Category Archives: Family. And stuff.

How to provide for your family if you’re famous but not-rich


Back in 1969, Neil Armstrong, who died Aug. 25, and Edwin “Buzz” Aldrin and Michael Collins, the other Apollo 11 astronauts, figured out a way to provide for their families when the threesome couldn’t afford life insurance back in the ’60s.

They signed autographs — lots and lots of autographs.

Look! Pakistan has more maternity leave than we do!

Of course, that’s not hard if your baseline is zero.

Those nutsy, krazy, kookie Swedes!

They’re looking to extend paternity leave.

Who has mandatory paternity leave? And who doesn‘t?

Seen in a doctor’s office recently

I am not shaking this nasty summer cold, but I’ve shown good faith effort. I even went to an urgent care facility, something I usually do only if there’s a bone breaking through the skin.

While there, I saw this poster in the bathroom. I also saw scads of little postcards and note cards with the local domestic violence hotline printed on them.

Domestic violence is not one of our issues, but I found it comforting that the doctor would make it as easy as possible for a patient to talk about it. I once was getting an examination, and the doctor complimented me on my overall health (for someone in my age group, I figured), and I made some lame comment about how lucky I am, that all my wounds are self-inflicted, and his shoulders slumped and he said quietly, “Is there something you want to tell me?” and because I’ve written about domestic violence and suicide, I knew precisely what he meant, and I proceeded to apologize profusely for my lame joke. He spent the rest of my time in his office treating me very gently, and in a follow-up phone call one of his office workers made a point of asking me if everything was OK.

I was horrified that she or any one would spend time worrying about me, and continually reassured them all that yes, I’m fine, and no, he doesn’t hit me, ever, and no, I don’t hit myself, either.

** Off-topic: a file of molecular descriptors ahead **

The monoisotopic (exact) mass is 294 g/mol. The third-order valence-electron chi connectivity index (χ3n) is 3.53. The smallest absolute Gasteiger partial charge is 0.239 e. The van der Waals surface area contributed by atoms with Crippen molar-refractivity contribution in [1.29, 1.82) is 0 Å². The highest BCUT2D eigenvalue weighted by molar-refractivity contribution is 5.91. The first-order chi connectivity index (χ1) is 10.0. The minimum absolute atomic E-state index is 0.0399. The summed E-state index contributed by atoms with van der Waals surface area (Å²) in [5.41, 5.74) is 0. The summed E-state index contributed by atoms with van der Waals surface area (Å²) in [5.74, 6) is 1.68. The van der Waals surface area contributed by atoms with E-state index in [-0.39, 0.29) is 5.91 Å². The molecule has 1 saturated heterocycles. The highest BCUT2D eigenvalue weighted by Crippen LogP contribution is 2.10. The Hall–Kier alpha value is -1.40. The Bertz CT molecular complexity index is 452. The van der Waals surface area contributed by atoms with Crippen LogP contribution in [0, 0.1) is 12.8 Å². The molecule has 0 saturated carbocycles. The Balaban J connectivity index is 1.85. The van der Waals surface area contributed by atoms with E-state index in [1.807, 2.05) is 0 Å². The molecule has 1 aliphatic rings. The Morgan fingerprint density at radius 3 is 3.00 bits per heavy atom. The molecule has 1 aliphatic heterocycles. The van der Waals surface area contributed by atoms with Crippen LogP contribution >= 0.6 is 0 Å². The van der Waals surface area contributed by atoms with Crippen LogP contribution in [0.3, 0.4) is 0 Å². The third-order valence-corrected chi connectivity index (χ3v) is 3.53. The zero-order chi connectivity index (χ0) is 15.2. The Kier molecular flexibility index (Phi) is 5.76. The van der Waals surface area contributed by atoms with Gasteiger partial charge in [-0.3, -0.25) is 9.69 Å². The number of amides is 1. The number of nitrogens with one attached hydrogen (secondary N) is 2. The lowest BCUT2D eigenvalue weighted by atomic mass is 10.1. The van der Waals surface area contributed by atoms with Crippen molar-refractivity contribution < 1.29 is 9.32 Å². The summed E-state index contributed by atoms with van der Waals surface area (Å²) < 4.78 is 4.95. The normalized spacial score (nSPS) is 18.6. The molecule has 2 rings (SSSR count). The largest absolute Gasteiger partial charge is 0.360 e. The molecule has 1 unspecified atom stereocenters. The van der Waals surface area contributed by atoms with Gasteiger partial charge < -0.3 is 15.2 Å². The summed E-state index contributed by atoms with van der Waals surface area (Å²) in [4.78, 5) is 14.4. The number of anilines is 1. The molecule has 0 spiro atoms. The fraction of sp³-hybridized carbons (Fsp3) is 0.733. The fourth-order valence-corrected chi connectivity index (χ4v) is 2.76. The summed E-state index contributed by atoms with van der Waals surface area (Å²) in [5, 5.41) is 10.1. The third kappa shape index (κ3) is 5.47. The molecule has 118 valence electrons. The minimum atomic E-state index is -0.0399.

Part of me was annoyed that this even came up, but the bigger part of me appreciated their tenacity to give me a chance to talk about whatever is going on in my house. I know how hard it is to tell someone when something really lousy is going on, and I walked away from there feeling pretty good that my doctor was so quick to key on what might have been a problem. And I learned to keep my lame jokes to myself.

Something all church bulletins could/should say:

You can read more here.

It’s hard out there for a kid

The Annie E. Casey Foundation has published its 23rd annual Kids Count Data Book, and the news? Is mixed. From the report (which you can read here: KIDSCOUNT2012DataBookFullReport):

Unlike the domains of  education and Health,  where children are  benefiting from long-  term progress overall,   the economic well-Being  of children and families  has plummeted because  of the recession.


In 2000, the official child poverty rate, which is a conservative mea- sure of economic hardship, was 17 percent. From 2000 to 2010, the number of children living in poverty jumped from 12.2 million to 15.7 million, an increase of nearly 30 percent. The additional 3.5 million children living in poverty is nearly equivalent to the entire population of the city of Los Angeles.

And thanks, Leftover, for the links.

Like father, like son and daughter

Back during my active parenting days, when things would get hairy, (I remember 12, 13, and 14 most acutely), I used to tell my son that my fondest prayer was that one day, he’d grow up and have a son just like him.

Sometimes God answers prayers, and sometimes, She doubles up on them. See the photo above? Someone taught the grandbaby (I think it was his other grandma) that if he’s annoyed, he should wrinkle up his nose and take sharp, shallow breaths through it. At the grandbaby’s recent birthday party — which he shared with his twin sister — the grandbaby in question got wiggly, and when his father tried to pick him up, he did that nose thing.